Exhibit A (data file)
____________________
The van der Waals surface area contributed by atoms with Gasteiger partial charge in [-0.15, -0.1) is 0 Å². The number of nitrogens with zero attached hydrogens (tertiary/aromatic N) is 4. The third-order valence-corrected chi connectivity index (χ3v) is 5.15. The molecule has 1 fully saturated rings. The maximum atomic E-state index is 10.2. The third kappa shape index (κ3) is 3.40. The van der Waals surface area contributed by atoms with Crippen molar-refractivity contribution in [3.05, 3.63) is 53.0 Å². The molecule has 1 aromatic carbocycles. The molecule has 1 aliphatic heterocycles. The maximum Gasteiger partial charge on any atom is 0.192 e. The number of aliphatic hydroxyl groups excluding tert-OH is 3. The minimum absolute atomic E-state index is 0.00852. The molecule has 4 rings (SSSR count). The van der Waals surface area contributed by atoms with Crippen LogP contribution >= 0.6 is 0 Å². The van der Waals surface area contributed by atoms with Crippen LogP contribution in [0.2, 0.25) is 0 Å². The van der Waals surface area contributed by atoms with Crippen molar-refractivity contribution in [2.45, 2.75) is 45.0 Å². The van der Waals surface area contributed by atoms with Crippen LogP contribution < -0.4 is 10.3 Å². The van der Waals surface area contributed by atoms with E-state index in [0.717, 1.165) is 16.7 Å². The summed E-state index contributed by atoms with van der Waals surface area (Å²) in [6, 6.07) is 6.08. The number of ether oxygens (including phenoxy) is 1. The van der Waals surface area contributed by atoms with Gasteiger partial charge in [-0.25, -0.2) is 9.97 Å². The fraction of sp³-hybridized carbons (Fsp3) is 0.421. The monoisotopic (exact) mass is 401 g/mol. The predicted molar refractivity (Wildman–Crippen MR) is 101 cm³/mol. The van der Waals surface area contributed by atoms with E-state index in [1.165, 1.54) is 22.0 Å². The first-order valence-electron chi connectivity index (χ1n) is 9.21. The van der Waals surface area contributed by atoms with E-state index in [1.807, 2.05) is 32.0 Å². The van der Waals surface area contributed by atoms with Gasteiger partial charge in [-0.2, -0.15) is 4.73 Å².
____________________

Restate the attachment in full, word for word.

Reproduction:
The van der Waals surface area contributed by atoms with Gasteiger partial charge in [-0.15, -0.1) is 0 Å². The number of nitrogens with zero attached hydrogens (tertiary/aromatic N) is 4. The third-order valence-corrected chi connectivity index (χ3v) is 5.15. The molecule has 1 fully saturated rings. The maximum atomic E-state index is 10.2. The third kappa shape index (κ3) is 3.40. The van der Waals surface area contributed by atoms with Crippen molar-refractivity contribution in [3.05, 3.63) is 53.0 Å². The molecule has 1 aromatic carbocycles. The molecule has 1 aliphatic heterocycles. The maximum Gasteiger partial charge on any atom is 0.192 e. The number of aliphatic hydroxyl groups excluding tert-OH is 3. The minimum absolute atomic E-state index is 0.00852. The molecule has 4 rings (SSSR count). The van der Waals surface area contributed by atoms with Crippen LogP contribution >= 0.6 is 0 Å². The van der Waals surface area contributed by atoms with Crippen LogP contribution in [0.2, 0.25) is 0 Å². The van der Waals surface area contributed by atoms with Crippen molar-refractivity contribution in [2.45, 2.75) is 45.0 Å². The van der Waals surface area contributed by atoms with Crippen LogP contribution < -0.4 is 10.3 Å². The van der Waals surface area contributed by atoms with E-state index in [0.717, 1.165) is 16.7 Å². The summed E-state index contributed by atoms with van der Waals surface area (Å²) in [6, 6.07) is 6.08. The number of ether oxygens (including phenoxy) is 1. The van der Waals surface area contributed by atoms with Gasteiger partial charge in [-0.25, -0.2) is 9.97 Å². The fraction of sp³-hybridized carbons (Fsp3) is 0.421. The monoisotopic (exact) mass is 401 g/mol. The predicted molar refractivity (Wildman–Crippen MR) is 101 cm³/mol. The van der Waals surface area contributed by atoms with E-state index in [1.165, 1.54) is 22.0 Å². The first-order valence-electron chi connectivity index (χ1n) is 9.21. The van der Waals surface area contributed by atoms with E-state index in [1.807, 2.05) is 32.0 Å². The van der Waals surface area contributed by atoms with Gasteiger partial charge in [-0.2, -0.15) is 4.73 Å².